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The great sage Confucius once lavishly praised the Western Zhou dynasty, saying "How culture flourished! I follow Zhou." The Western Zhou (1046 B.C.E. – 771 B.C.E.) developed a magnificent civilization upon the legacies of the Xia and Shang dynasties. It would exert a profound influence over the following millennia of political and cultural development, and ultimately shape the norms, morals, and customs of ancient China and the countries of East Asia.

The Zhou were adept at farming, and had well established themselves in the Shaanxi Guanzhong area by the twelfth century B.C.E., around Qishan, Zhouyuan, and the Jing and Wei rivers. Building up their strength, the Zhou eventually brought together a coalition of tribes to launch an expeditionary force that overthrew the Shang dynasty around 1046 B.C.E. The Zhou King Wen established his capital, Fengjing, on the west bank of the Feng River in what is now Xian City in Shaanxi. The Zhou King Wu moved his capital, Haojing, to the east bank of the river, where it went on to become "Zong Zhou", the political capital of Western Zhou. The Zhou gradually expanded to the lower reaches of the Yellow River and the mid-regions of the Yangtze, laying the foundation for an 800-year dynasty spanning the Western and Eastern Zhou periods.

After overthrowing the Shang dynasty, the Zhou proposed the "Mandate of Heaven", forging the basis for a moral code of ethics that served to check and balance the power of rulers. In order to effectively govern their vast territories, the Zhou adopted the feudal system, granting fiefdoms and establishing systems for defense and administration. Manifested in the sacrificial worships held at the ancestral temples, the clear hierarchy and complex rites of the patriarchal system served to regulate the smooth execution of rights and duties dictated by the feudal system. By the middle to late Western Zhou, sets of bronze and jade ritual artifacts designated for specific hierarchical ranks, and bronze vessels with long engraved texts extolling the virtues of particular clans and families, all bore witness to the maturity and stability of the Zhou ritual system.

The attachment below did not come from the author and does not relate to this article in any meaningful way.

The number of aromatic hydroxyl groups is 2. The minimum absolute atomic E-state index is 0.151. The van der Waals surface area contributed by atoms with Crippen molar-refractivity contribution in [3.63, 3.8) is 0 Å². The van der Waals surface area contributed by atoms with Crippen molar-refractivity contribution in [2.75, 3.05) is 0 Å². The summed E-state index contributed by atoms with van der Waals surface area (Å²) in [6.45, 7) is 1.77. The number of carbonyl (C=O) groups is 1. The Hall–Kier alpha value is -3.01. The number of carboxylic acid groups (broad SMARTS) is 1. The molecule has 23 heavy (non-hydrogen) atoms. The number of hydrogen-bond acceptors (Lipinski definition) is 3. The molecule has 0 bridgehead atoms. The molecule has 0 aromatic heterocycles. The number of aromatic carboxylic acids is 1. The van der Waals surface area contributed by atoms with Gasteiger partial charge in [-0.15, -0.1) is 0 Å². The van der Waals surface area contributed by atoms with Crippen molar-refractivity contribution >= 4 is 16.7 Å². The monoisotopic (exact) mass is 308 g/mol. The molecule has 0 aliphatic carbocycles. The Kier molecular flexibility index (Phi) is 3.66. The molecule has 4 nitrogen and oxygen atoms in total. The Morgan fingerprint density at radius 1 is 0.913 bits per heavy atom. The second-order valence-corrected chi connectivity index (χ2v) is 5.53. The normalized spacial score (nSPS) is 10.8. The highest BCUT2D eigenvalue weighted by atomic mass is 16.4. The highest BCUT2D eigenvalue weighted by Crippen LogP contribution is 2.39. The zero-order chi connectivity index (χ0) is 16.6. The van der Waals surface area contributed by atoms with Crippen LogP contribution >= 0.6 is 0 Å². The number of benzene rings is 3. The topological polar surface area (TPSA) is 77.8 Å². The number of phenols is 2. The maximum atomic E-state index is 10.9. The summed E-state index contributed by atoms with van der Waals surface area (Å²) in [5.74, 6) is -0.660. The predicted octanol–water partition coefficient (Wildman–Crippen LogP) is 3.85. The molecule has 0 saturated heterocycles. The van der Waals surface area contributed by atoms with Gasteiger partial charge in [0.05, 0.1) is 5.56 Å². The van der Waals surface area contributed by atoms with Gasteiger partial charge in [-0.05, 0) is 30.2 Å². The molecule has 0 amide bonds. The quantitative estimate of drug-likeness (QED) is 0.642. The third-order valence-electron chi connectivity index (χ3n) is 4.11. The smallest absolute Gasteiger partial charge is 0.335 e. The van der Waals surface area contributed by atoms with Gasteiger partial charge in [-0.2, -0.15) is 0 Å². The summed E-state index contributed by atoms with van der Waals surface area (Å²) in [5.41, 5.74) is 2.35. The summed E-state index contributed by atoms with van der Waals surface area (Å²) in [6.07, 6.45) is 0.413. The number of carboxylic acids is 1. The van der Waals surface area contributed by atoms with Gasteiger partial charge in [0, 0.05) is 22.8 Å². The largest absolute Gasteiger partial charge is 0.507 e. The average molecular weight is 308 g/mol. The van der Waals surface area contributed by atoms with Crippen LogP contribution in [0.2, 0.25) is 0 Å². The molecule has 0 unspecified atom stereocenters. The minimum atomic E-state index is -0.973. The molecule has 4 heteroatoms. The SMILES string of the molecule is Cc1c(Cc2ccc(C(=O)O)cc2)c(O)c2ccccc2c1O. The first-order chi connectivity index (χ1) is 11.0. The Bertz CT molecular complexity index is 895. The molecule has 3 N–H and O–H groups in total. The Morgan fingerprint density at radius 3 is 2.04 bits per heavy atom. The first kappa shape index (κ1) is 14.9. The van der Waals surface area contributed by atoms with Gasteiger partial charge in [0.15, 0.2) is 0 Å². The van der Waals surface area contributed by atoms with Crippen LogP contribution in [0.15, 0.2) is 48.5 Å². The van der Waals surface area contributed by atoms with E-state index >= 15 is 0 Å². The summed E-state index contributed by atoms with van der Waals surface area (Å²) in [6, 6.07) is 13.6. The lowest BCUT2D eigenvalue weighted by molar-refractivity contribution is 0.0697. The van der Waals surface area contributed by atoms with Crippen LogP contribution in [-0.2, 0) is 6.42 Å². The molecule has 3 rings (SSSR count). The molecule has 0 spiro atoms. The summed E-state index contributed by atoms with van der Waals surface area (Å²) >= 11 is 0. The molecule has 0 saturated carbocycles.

Heavily populated with Zhou nobles and graced with the presence of innumerable ancestral temples, the Shaanxi Guanzhong area is where people pay tribute to the cultural grandeur of the Western Zhou dynasty. In order to showcase the contributions made by the Western Zhou to Chinese history and culture, this exhibition has coordinated the lease of many rare and important artifacts from the archaeological and conservational institutions of Shaanxi, including the collections of the Wei and Shan clans, the funerary artifacts of the Yu and Ruei states, and articles recovered from the Zhougongmiao site. Oracle bones, jade artifacts, and vast numbers of bronze vessels with long engravings support the lineage and history outlined in historical texts such as the Shiji, Shangshu, Shijing, and Guoyu, in addition to offering insights into the concepts and merits of the Zhou patriarchal and ceremonial systems. The bronzes, gold ornaments, jade and stone artifacts, glassware, pottery, and porcelain displayed in the exhibition are not merely daily utensils, luxurious ornaments, or ritual vessels for the summoning of gods and spirits and the preparation of offerings and sacrifices; they represent a living testimony to the craftsmanship, technology, and aesthetic achievement of the Western Zhou dynasty.